Rose L.,[53] held by ICE for over 14 months in 2007 and 2008, was called three times for vaginal examinations by a particular male member of the medical staff at a detention facility in Arizona.[54] On none of the occasions had she complained of a gynecological problem, and on none was a nurse present when the male staff member conducted the exam. She told Human Rights Watch that she and six other detainees who had similar experiences filed a grievance. “I decided I’m going to grieve that man because I felt like he is truly hurting my pride as a woman,” she said. The grievance was effective in the immediate term: she reported that two days later, he was fired and escorted from the building. However, nothing further was done to follow up with her about the effect the abuse had on her.

New York

In the course of a confidential assessment by the American Bar Association, two detainees at a Queens detention facility reported that a guard “displayed extremely unprofessional behavior towards detainees over a period of several years, including taking some of his clothes off and simulating sexual acts with detainees, stating jocularly that he wanted to have sex with detainees, and cursing routinely in his speech. When detainees complained, the [facility] tour commander and security chief dismissed the concerns, stating that [the officer] was crazy and that they could not help.”[55] Neither the detainees’ grievance lodged with the facility nor the copy directed to the DOJ received a response. The detainees’ allegations became public in a July 2009 report from the National Immigration Law Center that revealed information from hundreds of documents obtained through discovery in litigation with the government, including the previously confidential ABA assessment from 2004.[56] 

New Jersey

Immigration detainees at the Hudson County Correctional Center reported to DHS inspectors that a guard used a camera phone to take pictures of them leaving the shower and the bathroom and when they were sleeping.[57] After receiving the reports from the detainees in July 2005, the DHS Office of Inspector General interviewed the officer, who denied the allegations, and referred the incident to the ICE Office of Professional Responsibility.

Wisconsin

A Thai woman detained on immigration charges at a Wisconsin jail was sexually assaulted by other detainees but received no help from the jail guards to whom she reported the abuse, according to a 2007 briefing paper prepared by the National Immigrant Justice Center, which provided the woman with legal representation.[58] The center reports that the woman was unable to tell her attorney of the assaults for three months because the jail did not give her the opportunity to have a private telephone conversation. During that time, the guards did not provide her with help to escape the abuse, even after one incident led to her hospitalization.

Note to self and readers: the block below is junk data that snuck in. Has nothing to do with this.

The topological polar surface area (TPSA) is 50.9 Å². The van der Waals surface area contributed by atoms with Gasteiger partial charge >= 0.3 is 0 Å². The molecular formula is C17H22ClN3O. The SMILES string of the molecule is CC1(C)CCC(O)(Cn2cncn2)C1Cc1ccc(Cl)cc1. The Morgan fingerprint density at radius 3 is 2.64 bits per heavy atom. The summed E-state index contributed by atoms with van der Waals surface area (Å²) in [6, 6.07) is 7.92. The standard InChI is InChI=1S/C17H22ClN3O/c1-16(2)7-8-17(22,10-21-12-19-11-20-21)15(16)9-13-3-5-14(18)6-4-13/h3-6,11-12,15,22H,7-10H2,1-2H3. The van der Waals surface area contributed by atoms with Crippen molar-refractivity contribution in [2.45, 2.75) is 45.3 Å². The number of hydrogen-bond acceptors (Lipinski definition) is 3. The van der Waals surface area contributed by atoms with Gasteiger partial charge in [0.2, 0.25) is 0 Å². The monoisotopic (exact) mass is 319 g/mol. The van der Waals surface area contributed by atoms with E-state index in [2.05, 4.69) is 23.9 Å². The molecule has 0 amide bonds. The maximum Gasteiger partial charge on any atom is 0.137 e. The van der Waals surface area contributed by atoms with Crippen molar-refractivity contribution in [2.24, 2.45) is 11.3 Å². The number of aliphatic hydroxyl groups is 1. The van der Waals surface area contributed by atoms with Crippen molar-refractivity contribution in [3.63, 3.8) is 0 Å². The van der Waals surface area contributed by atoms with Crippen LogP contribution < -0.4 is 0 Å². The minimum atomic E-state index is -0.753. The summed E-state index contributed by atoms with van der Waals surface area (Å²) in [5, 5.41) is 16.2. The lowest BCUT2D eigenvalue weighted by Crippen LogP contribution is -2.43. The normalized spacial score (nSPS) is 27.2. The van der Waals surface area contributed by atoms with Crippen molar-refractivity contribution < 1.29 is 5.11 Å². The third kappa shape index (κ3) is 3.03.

California

Before a hearing of the National Prison Rape Elimination Commission in December 2006, Mayra Soto (whose name is now Esmeralda Soto) testified about her experience being sexually assaulted and otherwise mistreated as a transgender woman in ICE custody.[59] Soto was detained at the San Pedro Service Processing Center in December 2003. While she waited in a holding cell to speak with her attorney, she said a guard came in and forced her to perform oral sex on him. He left for a short time and then came back and commanded her to do it again.

In her testimony about the assault, Soto emphasized the trauma caused by not just the assault, but by the events that followed her reporting of it. She said she continued to have flashbacks of having to wait overnight to wash out her mouth because of delays in arranging for evidence collection. The distress and depression she experienced following the assault went largely untreated and she had difficulty eating and sleeping. She felt hostility and pressure to retract her accusation from the other guards at the detention center. The guard who assaulted her was fired, but took a plea in the criminal case, resulting in a sentence of just six months, plus probation.

When she was detained again at the same facility in May 2005, following her deportation and subsequent return to the US, she was told that another transgender detainee who had been released had been mistaken for her and murdered in apparent retribution for the rape charges brought against the guard. When Soto was detained this second time, the facility housed her in a unit with the general male population, where she was subject to sexual harassment. After being physically injured in a fight between two detainees who claimed to “own her,” she was placed in protective custody. The protection, however, amounted to solitary confinement.